Cash Flow and Chapter 13 Filing

Stream fllowing

Many chapter 13 bankruptcy plans take over payments on debts that the debtor beforehand was paying directly. Mortgage payments and car payments are the most common examples. Therefore, there is a transition between the last direct payment to the lender and the filing of the case and commencement of payments to the chapter 13 trustee. Careful timing of this transition can make coming up with the cash for the first month's chapter 13 payment more manageable.

When is the first chapter 13 payment due?

Payments in chapter 13 begin almost immediate, and don't wait for plan confirmation, the meeting of creditors, or other such events. Under statute, 11 USC 1326(a), payments start no less 30 days after filing, unless ordered otherwise. Here in the Raleigh area (North Carolina Eastern District), local rule sets the first of the month in the month following the filing of the bankruptcy as the due date for the first payment (LBR 4002-1(g)(2)). So, every case filed in June has its first payment due on July 1; every case filed in July due on August 1; and so forth. Other districts have their own practices.

Where does the problem occur?

The cash-flow problem occurs the most often when a individual living paycheck-to-paycheck has necessary payments on secured debts, then makes those payments in the first part of the month, and then files chapter 13 bankruptcy before the end of the month. At this point, the individual has no cash left on hand to make the chapter 13 payment at the first of the next month. This results in a scramble to catch-up the payments during the early months of the chapter 13 case.

How can planning prevent the problem?

Two solutions to this problem present themselves. Both require careful consideration of the bankruptcy attorney as to how they relate to other factors in a case.

First, in some cases it makes sense not pay the creditor immediately before filing bankruptcy. If there is already a default under the loan agreement (or default doesn't matter in a given plan), and there is no risk of loss of the collateral, it might be possible to simply defer payment until the chapter 13 kicks in. Depending on how the debt is to be treated in chapter 13, non-payment might be best option.

Second, if the case can be filed in the same month as a necessary loan payment, but earlier in the month, then the bankruptcy will stay the loan payment, and the debtor can set the funds aside to apply towards the chapter 13 payment. In essence, if one files at the beginning of the month, the next chapter 13 payment covers the rest of the filing month. If one files at the end of the month, the next payment is pre-payment for the next month. This is a simplification and omits some important details about how secured claims are paid in chapter 13, but is representative of how payment cash flow impacts a the debtor in this district.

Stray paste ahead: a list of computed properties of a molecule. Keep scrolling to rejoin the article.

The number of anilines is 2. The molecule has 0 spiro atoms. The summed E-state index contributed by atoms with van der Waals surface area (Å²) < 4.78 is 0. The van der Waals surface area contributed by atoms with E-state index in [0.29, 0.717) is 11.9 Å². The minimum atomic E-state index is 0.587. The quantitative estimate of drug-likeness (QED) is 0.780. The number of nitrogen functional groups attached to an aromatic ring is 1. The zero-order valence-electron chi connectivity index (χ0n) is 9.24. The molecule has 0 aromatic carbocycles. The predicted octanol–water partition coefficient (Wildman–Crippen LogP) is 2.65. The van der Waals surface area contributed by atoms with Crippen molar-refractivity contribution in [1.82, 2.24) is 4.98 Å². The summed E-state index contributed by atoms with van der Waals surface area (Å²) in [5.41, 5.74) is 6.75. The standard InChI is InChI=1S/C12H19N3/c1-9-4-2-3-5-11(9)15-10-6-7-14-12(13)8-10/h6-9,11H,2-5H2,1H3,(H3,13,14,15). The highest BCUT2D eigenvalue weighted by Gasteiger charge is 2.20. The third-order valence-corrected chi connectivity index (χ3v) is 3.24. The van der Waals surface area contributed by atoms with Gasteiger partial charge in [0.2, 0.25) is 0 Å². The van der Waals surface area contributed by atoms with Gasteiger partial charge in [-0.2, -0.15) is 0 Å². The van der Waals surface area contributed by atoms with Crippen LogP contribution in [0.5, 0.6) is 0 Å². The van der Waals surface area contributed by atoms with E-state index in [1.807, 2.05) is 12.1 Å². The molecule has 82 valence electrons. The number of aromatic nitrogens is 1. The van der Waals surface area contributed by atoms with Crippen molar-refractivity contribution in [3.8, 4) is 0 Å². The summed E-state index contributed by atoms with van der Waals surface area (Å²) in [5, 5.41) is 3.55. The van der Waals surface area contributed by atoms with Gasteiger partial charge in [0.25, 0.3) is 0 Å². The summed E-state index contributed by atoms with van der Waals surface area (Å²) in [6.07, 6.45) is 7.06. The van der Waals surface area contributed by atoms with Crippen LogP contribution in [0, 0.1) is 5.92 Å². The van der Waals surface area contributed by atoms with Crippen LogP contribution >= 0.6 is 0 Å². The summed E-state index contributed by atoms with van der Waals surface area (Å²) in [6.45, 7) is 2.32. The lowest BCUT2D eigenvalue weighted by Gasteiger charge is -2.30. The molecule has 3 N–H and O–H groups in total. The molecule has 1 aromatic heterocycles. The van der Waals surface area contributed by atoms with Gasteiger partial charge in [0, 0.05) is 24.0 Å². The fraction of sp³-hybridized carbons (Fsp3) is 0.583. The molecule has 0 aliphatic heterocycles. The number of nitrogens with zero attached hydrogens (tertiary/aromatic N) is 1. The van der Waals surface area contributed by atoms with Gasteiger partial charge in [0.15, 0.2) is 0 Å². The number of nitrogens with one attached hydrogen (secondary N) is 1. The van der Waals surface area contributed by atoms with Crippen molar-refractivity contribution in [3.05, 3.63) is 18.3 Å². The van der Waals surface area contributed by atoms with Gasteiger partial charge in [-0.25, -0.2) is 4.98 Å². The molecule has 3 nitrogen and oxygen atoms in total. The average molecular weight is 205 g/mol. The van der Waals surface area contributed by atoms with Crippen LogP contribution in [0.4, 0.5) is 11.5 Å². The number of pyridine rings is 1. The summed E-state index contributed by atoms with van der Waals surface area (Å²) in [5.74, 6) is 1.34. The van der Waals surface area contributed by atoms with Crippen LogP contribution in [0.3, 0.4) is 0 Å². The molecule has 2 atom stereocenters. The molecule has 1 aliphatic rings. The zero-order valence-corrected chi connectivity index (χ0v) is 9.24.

Water Flow by Ben (Bigggunben), licensed via a Creative Commons License, original on Flickr.
Photo of Erich M. Fabricius

Raleigh Bankruptcy Attorney Erich Fabricius is available to assist consumers throughout the greater Raleigh area who are filing chapter 13 bankruptcy. Based out of the Knightdale law office of Fabricius & Fabricius PLLC, Erich offers free consultations to consumers who may file bankruptcy.

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This blog post is made available for educational and informational purposes only and to promote a general understanding of the law, and not to provide specific legal advice. Use of this blog does not create an attorney-client relationship. Reading this post is not a substitute for obtaining legal advice based on the unique facts of your situation from an attorney licensed to practice law in your state. No representation is made regarding the currentness of the information contained in this post. Examples that may be provided in this post are merely for illustrative purposes; the results in your case may be different and no results are guaranteed.